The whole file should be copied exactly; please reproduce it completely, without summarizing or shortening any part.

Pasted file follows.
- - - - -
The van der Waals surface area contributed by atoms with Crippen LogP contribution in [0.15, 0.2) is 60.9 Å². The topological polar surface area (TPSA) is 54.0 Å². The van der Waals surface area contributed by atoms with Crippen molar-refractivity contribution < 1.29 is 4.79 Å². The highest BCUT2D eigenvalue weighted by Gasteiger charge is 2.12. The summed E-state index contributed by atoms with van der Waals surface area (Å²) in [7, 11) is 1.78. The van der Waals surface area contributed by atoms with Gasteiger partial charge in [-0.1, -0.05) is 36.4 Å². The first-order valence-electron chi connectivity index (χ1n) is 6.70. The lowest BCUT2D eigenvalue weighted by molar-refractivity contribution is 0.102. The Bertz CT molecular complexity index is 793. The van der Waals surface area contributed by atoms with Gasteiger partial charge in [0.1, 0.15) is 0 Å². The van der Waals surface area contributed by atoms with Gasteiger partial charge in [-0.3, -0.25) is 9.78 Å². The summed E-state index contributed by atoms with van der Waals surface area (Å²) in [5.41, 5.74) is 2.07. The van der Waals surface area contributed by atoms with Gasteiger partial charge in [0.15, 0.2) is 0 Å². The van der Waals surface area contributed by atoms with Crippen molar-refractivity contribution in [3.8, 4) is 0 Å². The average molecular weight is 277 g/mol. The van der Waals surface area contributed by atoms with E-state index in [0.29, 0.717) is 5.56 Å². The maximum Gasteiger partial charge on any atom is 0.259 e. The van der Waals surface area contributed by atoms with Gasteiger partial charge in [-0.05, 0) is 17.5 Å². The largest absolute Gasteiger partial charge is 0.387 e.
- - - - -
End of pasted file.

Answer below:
The van der Waals surface area contributed by atoms with Crippen LogP contribution in [0.15, 0.2) is 60.9 Å². The topological polar surface area (TPSA) is 54.0 Å². The van der Waals surface area contributed by atoms with Crippen molar-refractivity contribution < 1.29 is 4.79 Å². The highest BCUT2D eigenvalue weighted by Gasteiger charge is 2.12. The summed E-state index contributed by atoms with van der Waals surface area (Å²) in [7, 11) is 1.78. The van der Waals surface area contributed by atoms with Gasteiger partial charge in [-0.1, -0.05) is 36.4 Å². The first-order valence-electron chi connectivity index (χ1n) is 6.70. The lowest BCUT2D eigenvalue weighted by molar-refractivity contribution is 0.102. The Bertz CT molecular complexity index is 793. The van der Waals surface area contributed by atoms with Gasteiger partial charge in [0.1, 0.15) is 0 Å². The van der Waals surface area contributed by atoms with Gasteiger partial charge in [-0.3, -0.25) is 9.78 Å². The summed E-state index contributed by atoms with van der Waals surface area (Å²) in [5.41, 5.74) is 2.07. The van der Waals surface area contributed by atoms with Gasteiger partial charge in [0.15, 0.2) is 0 Å². The van der Waals surface area contributed by atoms with Crippen molar-refractivity contribution in [3.8, 4) is 0 Å². The average molecular weight is 277 g/mol. The van der Waals surface area contributed by atoms with E-state index in [0.29, 0.717) is 5.56 Å². The maximum Gasteiger partial charge on any atom is 0.259 e. The van der Waals surface area contributed by atoms with Gasteiger partial charge in [-0.05, 0) is 17.5 Å². The largest absolute Gasteiger partial charge is 0.387 e.